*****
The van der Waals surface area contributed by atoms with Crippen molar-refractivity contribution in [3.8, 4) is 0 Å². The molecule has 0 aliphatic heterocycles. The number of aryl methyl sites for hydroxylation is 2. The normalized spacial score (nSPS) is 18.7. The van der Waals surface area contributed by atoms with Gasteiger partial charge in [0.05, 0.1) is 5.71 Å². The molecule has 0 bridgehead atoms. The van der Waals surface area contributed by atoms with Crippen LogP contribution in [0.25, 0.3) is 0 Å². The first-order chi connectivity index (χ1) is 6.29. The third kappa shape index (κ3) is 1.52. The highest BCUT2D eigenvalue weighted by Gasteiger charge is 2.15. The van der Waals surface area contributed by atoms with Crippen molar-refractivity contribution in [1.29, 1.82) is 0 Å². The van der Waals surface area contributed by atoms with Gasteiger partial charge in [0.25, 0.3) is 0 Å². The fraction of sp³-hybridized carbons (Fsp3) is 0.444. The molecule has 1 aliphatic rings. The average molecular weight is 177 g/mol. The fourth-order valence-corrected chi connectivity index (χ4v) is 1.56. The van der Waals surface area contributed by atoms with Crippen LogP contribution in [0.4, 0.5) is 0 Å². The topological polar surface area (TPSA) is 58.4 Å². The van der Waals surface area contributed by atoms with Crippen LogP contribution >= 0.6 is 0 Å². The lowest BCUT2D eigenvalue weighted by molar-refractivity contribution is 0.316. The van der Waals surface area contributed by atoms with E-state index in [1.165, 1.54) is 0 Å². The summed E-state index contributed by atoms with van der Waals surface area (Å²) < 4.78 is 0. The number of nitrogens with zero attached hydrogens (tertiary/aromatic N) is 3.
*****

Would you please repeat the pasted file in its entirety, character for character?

The van der Waals surface area contributed by atoms with Crippen molar-refractivity contribution in [3.8, 4) is 0 Å². The molecule has 0 aliphatic heterocycles. The number of aryl methyl sites for hydroxylation is 2. The normalized spacial score (nSPS) is 18.7. The van der Waals surface area contributed by atoms with Gasteiger partial charge in [0.05, 0.1) is 5.71 Å². The molecule has 0 bridgehead atoms. The van der Waals surface area contributed by atoms with Crippen LogP contribution in [0.25, 0.3) is 0 Å². The first-order chi connectivity index (χ1) is 6.29. The third kappa shape index (κ3) is 1.52. The highest BCUT2D eigenvalue weighted by Gasteiger charge is 2.15. The van der Waals surface area contributed by atoms with Crippen molar-refractivity contribution in [1.29, 1.82) is 0 Å². The van der Waals surface area contributed by atoms with Gasteiger partial charge in [0.25, 0.3) is 0 Å². The fraction of sp³-hybridized carbons (Fsp3) is 0.444. The molecule has 1 aliphatic rings. The average molecular weight is 177 g/mol. The fourth-order valence-corrected chi connectivity index (χ4v) is 1.56. The van der Waals surface area contributed by atoms with Crippen LogP contribution in [0.4, 0.5) is 0 Å². The topological polar surface area (TPSA) is 58.4 Å². The van der Waals surface area contributed by atoms with Crippen LogP contribution >= 0.6 is 0 Å². The lowest BCUT2D eigenvalue weighted by molar-refractivity contribution is 0.316. The van der Waals surface area contributed by atoms with E-state index in [1.165, 1.54) is 0 Å². The summed E-state index contributed by atoms with van der Waals surface area (Å²) < 4.78 is 0. The number of nitrogens with zero attached hydrogens (tertiary/aromatic N) is 3.